However, the government would offer assistance to ensure they, plus regional carriers such as Regional Express, survive the crisis.

“A strong airline sector is not negotiable in terms of being a part of Australia’s recovery for the future,” he said.

“Of course, they are under immense pressure right now, and they’ve been taking decisions to wind back routes, to be careful about the decisions that they make in terms of support for their employees.

“Airlines are a critical piece of our national infrastructure as well, and so of course, we will continue to engage closely with the airlines to ensure that we have them, for that recovery, in a condition where they are able to scale up as necessary too.”

Rex entered a trading halt on Tuesday after its chief operating officer Neville Howell sent a letter to Deputy Prime Minister Michael McCormack pleading for help.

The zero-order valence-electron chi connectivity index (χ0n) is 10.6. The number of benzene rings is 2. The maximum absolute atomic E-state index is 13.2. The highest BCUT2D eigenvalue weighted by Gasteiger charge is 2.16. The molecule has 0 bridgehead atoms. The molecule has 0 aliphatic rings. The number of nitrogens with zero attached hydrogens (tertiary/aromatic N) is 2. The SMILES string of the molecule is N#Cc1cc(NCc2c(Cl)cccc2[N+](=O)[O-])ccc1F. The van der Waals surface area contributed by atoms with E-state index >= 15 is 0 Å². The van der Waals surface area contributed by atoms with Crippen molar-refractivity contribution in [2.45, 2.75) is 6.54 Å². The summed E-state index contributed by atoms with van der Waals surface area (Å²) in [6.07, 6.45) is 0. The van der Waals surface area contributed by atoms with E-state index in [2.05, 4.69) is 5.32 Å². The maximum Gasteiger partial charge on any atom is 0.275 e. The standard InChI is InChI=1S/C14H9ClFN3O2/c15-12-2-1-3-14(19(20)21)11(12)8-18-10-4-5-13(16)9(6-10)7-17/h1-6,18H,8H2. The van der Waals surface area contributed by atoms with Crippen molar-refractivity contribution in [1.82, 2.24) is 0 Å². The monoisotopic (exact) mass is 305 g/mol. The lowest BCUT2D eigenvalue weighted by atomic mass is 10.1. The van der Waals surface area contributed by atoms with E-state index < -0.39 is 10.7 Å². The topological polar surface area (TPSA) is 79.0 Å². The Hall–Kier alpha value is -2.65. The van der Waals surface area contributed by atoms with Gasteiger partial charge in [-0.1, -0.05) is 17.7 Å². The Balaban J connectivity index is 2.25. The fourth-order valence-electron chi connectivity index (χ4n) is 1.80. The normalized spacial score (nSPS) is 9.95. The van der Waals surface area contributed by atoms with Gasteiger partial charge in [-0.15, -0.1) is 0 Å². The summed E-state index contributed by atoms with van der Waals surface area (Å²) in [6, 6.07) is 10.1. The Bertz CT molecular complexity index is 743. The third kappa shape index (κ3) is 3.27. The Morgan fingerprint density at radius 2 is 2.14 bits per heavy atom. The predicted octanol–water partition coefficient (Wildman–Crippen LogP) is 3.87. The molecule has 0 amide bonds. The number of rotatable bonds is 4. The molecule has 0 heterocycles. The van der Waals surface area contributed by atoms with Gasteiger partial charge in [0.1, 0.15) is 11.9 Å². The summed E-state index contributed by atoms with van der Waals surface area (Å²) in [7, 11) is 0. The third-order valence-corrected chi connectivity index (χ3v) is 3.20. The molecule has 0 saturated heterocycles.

“Rex does not believe Rex, and all other regional carriers, will be able to pull through this crisis without significant assistance if the health authorities’ projections prove accurate,” Mr Howell said.

“Rex calls on the leader of the National Party to immediately take vigorous, swift and unprecedented actions to ensure that regional aviation, and with that, regional and rural communities, is not completely and irreversibly destroyed.”

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Phillip Coorey is The Australian Financial Review’s Political Editor based in Canberra. He is a two-time winner of the Paul Lyneham award for press gallery excellence. Connect with Phillip on Facebook and Twitter. Email Phillip at